No one seems to be able to agree on who first said “The early bird gets the worm, but the second mouse gets the cheese.” Nor on how many cheeses Charles de Gaulle really mentioned or exactly when he said “How can you be expected to govern a country that has 246 kinds of cheese?” There must be over a thousand different French cheeses and even Britain claims 700. Switzerland and Italy each produce 450 varieties. Swiss cheeses are almost all from cow’s milk. The Italians have made Pecorino, which is a ewe cheese, for 2,000 years. Holland exports the most cheese – and keeps enough for everyone at home to eat over 14 kilos a year. Australia produces over 300,000 tonnes a year, about half of them hard Cheddar-type cheeses. Even the lactose intolerant often eat goat or ewe cheese without ill effects.
Only Asia is almost cheese-less. The Han Chinese were said to have an ‘endemic rejection’ to dairy products, although now they love pizza and are known to empty supermarket shelves of powdered milk. The minority Bai and Sani peoples of Southern China have always made cheeses called Rushan and Rubing. The Philippines, Tibet, Nepal, Bhutan and Northern India and Bangladesh also have their own cheeses, rarely tasted by foreigners.
No one knows where cheese was first made, pressing and salting curdled milk to preserve it, but strainers with milk fats molecules dating back to 5,500 BCE have been found in Poland on the banks of the River Vistula and, according to Pliny the Elder, cheese was an everyday food in the Roman Empire. The 16th century Proverbs of John Heywood include “The Moon is made of greene cheese”, green probably meaning young cheese, but it may come from the full moon’s reflection in water. It can also mean to swindle someone.
Cheese is a top-ranking food on the Yale Food Addiction Scale, perhaps due to the casein in it. In France no meal is complete without it. It’s fine to serve one perfect cheese – or two or three contrasting ones – on a simple cheese board made of wood or glass, slate or marble. I like a balance of aged hard cheeses and young ones, semi-hard cheese and blue, a soft Brie or Camembert, a goat and a ewe – and anything else that looks good at the cheesemonger’s. What you don’t finish is always delicious melted on toast or with potatoes, in a cheese sauce or grated into salad. It keeps well, goes with almost everything and jazzes up a simple lunch or supper dish.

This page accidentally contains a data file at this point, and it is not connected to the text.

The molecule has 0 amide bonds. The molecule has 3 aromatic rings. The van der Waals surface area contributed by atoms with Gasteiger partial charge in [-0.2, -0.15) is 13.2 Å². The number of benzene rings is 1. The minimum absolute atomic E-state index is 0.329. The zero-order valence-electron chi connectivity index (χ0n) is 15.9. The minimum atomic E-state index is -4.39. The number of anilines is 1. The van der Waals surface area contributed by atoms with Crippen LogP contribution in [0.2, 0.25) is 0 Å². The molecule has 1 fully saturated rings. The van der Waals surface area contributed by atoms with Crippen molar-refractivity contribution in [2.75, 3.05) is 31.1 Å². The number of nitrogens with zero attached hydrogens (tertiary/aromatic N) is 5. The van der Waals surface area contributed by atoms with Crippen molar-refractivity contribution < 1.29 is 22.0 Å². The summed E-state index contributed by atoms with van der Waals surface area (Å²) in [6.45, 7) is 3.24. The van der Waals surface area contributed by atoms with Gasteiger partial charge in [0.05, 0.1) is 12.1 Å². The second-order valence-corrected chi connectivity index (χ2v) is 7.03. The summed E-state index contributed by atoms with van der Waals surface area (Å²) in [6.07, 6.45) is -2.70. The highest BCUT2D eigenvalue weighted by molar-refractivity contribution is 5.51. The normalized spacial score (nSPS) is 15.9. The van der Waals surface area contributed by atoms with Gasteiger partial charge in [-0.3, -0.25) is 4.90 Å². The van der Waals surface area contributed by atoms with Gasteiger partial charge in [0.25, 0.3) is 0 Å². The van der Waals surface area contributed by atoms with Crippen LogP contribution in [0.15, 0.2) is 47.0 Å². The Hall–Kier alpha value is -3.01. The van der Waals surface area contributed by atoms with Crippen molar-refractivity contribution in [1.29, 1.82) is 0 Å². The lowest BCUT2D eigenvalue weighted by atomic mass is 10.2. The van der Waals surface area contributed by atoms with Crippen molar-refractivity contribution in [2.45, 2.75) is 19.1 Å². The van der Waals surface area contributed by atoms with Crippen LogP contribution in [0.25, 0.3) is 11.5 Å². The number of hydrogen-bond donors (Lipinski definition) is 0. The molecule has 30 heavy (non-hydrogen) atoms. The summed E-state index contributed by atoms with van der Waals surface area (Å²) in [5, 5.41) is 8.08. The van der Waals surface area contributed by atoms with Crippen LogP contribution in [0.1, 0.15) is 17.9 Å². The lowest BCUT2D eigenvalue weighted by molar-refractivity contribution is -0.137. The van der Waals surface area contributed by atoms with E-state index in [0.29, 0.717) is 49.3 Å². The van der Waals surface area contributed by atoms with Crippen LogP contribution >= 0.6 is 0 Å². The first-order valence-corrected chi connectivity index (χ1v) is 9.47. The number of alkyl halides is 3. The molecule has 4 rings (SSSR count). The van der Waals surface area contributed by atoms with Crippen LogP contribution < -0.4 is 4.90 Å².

Androuët was a wonderful restaurant in Paris which only served cheese, course after course of it, but that closed a few years ago and although no one I know of specializes now there are many and varied ways to serve melted cheese: in Switzerland fondue is eaten with squares of bread and raclette with boiled potatoes, but house-proud hostesses complain they make the dining room curtains smell and prefer eating them in restaurants. The British like Welsh rarebit and macaroni cheese. In France tartiflette has a thin crust, bacon and melted Reblochon. Aligot, mashed potatoes with melted cheese, is served in the French mountains, originally to pilgrims on their way to Santiago de Compostela. We once had scamorza grilled over an open fire in Montefalco near Assisi in Italy.
K. Chesterton said “Poets have been mysteriously silent on the subject of cheese.” I wish someone would redress the balance.